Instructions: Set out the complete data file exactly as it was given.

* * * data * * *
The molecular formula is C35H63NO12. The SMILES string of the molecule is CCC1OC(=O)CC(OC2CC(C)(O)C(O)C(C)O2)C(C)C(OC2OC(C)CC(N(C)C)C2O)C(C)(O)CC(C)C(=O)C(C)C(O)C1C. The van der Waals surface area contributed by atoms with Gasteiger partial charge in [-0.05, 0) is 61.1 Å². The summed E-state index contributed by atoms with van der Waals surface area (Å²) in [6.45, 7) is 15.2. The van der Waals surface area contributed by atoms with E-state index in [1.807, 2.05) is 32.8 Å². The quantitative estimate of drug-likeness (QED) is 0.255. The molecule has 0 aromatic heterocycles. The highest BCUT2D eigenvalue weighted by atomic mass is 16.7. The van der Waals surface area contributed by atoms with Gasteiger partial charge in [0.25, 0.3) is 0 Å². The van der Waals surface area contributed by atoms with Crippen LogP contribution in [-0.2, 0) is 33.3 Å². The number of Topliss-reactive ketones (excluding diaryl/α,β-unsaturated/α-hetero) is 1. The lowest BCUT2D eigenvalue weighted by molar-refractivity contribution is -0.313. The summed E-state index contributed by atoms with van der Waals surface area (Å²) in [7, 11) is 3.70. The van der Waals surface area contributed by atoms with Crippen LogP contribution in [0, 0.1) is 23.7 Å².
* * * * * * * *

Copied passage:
The molecular formula is C35H63NO12. The SMILES string of the molecule is CCC1OC(=O)CC(OC2CC(C)(O)C(O)C(C)O2)C(C)C(OC2OC(C)CC(N(C)C)C2O)C(C)(O)CC(C)C(=O)C(C)C(O)C1C. The van der Waals surface area contributed by atoms with Gasteiger partial charge in [-0.05, 0) is 61.1 Å². The summed E-state index contributed by atoms with van der Waals surface area (Å²) in [6.45, 7) is 15.2. The van der Waals surface area contributed by atoms with E-state index in [1.807, 2.05) is 32.8 Å². The quantitative estimate of drug-likeness (QED) is 0.255. The molecule has 0 aromatic heterocycles. The highest BCUT2D eigenvalue weighted by atomic mass is 16.7. The van der Waals surface area contributed by atoms with Gasteiger partial charge in [0.25, 0.3) is 0 Å². The van der Waals surface area contributed by atoms with Crippen LogP contribution in [-0.2, 0) is 33.3 Å². The number of Topliss-reactive ketones (excluding diaryl/α,β-unsaturated/α-hetero) is 1. The lowest BCUT2D eigenvalue weighted by molar-refractivity contribution is -0.313. The summed E-state index contributed by atoms with van der Waals surface area (Å²) in [7, 11) is 3.70. The van der Waals surface area contributed by atoms with Crippen LogP contribution in [0, 0.1) is 23.7 Å².